- These partitions are too small. The extended partition sda2 is also chopped up by sda1 in the middle of the hard disk so you cannot increase the size of sda2 even you have 40Gb unallocated space which is only good for another two primary partitions sda3 and sda4. An extended partition must work as a continuous chain in a hard disk. Your 13Gb unallocated space can be used for logical partitions sda7 to sda15 or just one more primary sda4.

Last edited by saikee; 07-14-2010 at 03:46 PM.
 
Old 07-15-2010, 03:56 AM   #15
Greg675
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Smile Many thanks - sorted, but not quite as planned!

Hi saikee,

Thanks very much for your lengthy explanation. I really appreciate the time and effort you took to help me.

I did my best to use terminal as you suggested (and had a look on the Net to find out the relevant commands to use), but I couldn't be sure I was doing the right thing - it's all very confusing to me, as DOS used to be (and probably still is).

Your instruction 'A' went fine but when I typed in 'B', it said it was an invalid command. And as I couldn't understand what you'd written for 'C' and below (and I read it many times - sorry), I decided that I'd sort of half take your advice and use Linux's partition manager to delete what I think you were suggesting I delete.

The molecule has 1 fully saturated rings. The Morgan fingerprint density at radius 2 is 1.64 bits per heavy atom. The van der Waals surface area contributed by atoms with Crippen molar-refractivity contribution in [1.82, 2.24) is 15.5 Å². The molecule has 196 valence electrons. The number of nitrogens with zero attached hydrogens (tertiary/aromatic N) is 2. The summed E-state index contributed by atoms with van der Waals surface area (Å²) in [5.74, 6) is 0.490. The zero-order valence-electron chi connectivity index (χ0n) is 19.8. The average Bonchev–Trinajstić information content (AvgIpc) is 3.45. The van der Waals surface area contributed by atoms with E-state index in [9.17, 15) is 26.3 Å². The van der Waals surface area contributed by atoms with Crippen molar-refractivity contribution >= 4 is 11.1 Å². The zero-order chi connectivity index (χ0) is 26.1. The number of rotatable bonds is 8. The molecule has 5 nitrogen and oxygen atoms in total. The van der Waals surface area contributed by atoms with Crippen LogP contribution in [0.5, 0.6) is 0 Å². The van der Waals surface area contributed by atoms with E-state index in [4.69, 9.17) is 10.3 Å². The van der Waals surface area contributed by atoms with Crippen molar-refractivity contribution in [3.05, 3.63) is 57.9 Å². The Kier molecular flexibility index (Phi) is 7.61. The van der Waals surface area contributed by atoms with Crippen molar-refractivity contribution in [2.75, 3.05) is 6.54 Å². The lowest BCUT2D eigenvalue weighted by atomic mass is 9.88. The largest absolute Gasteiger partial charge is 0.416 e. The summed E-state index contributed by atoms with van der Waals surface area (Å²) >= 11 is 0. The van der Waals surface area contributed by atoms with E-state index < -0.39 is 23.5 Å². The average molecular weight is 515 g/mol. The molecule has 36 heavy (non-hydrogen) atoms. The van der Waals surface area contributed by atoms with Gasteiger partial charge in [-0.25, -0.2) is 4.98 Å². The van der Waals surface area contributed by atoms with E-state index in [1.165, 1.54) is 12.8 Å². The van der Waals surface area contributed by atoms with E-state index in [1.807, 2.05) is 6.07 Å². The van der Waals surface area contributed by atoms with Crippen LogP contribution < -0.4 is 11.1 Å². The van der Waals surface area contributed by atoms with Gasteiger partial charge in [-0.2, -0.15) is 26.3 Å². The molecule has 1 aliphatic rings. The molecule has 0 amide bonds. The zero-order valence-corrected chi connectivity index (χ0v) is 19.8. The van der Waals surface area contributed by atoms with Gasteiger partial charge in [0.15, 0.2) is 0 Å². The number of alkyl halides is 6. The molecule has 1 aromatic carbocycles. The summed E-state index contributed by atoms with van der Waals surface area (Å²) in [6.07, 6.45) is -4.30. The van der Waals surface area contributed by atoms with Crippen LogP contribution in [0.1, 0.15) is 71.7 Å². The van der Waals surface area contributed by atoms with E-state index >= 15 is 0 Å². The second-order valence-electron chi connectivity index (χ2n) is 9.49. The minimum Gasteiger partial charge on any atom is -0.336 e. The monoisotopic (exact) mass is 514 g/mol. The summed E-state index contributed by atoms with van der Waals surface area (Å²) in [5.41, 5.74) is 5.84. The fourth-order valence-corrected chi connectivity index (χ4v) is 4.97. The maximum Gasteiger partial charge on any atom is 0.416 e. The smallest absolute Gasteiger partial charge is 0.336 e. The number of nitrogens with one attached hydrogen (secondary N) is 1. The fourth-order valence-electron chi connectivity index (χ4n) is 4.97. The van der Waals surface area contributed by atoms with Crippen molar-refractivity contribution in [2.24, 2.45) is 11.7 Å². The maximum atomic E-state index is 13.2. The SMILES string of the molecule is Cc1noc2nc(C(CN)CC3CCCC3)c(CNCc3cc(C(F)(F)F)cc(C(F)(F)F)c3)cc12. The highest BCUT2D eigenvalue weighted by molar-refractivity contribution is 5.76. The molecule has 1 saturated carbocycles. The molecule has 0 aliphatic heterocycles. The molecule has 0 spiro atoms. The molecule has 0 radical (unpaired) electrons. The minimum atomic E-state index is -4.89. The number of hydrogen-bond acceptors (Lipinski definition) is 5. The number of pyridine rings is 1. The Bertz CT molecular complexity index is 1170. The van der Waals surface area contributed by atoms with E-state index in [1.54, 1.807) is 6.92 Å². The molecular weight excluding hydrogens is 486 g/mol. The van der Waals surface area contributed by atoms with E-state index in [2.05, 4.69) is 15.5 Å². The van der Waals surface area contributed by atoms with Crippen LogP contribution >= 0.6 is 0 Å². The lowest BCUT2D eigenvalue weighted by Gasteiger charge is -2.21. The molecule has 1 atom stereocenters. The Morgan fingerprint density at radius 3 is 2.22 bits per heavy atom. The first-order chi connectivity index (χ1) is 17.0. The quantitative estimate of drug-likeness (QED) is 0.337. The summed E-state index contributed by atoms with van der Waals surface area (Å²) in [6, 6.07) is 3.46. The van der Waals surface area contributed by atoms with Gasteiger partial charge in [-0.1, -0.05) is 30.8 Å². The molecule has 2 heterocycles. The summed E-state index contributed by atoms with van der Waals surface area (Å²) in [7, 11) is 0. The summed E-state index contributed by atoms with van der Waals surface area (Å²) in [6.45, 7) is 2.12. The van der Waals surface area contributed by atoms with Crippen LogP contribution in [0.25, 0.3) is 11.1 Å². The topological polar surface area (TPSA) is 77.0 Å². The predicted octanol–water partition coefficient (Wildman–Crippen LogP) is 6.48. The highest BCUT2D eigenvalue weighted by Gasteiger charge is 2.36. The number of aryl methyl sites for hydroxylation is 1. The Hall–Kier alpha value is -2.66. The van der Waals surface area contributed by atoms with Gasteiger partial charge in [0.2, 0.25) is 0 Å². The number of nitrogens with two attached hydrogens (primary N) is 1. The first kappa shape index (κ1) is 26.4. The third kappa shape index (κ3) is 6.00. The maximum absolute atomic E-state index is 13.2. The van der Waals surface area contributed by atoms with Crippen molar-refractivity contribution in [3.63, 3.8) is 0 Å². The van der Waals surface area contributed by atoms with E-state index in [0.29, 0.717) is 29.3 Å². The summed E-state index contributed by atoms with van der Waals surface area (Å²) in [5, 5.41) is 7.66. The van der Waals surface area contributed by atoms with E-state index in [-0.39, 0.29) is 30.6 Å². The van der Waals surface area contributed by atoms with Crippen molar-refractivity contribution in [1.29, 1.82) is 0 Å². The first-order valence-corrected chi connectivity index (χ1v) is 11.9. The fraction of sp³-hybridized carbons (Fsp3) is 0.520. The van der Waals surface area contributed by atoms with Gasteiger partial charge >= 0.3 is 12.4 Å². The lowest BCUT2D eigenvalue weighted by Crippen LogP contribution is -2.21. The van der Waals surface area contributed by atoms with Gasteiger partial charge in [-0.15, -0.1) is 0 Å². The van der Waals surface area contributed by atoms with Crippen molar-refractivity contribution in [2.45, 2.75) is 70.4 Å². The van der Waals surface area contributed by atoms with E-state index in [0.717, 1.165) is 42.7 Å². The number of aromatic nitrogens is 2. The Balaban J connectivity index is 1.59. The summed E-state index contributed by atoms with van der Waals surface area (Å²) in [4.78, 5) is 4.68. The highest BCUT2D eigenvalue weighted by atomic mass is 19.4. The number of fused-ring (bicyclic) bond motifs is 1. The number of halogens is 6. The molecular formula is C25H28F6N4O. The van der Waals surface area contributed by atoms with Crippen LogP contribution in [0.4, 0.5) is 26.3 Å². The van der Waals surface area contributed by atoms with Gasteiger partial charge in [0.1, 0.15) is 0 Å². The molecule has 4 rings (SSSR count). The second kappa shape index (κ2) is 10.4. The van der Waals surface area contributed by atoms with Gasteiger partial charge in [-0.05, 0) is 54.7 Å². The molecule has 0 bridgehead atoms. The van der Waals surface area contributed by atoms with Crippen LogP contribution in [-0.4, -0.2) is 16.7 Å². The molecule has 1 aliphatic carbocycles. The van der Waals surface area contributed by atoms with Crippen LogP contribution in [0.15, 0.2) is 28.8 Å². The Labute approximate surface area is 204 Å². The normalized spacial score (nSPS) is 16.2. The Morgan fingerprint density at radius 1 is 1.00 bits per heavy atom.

I then installed whilst in cd booted Ubuntu and I think the partition split is better now (although not perfect - there are still some unallocated bits). But the drive sizes for Ubuntu including swap are better and there's fewer 'bits' although probably not as few as I or you'd like.

The problem is solved insofar as I now get the dual boot working without having to resort to Supergrub in my cd drive and I've erased the bl**dy cause of all this problem - the partition manager in xp which caused far more trouble than it's worth.

So - a very big thank you again (and to the others who gave advice).

If you're willing to advise specifically (bc clearly I'm not very capable with this sort of thing) on how to sort out the currently partitioned hdd, please say so and I'll post a screen shot showing how things stand at the moment.

Otherwise I'm just happy that things are working again :-)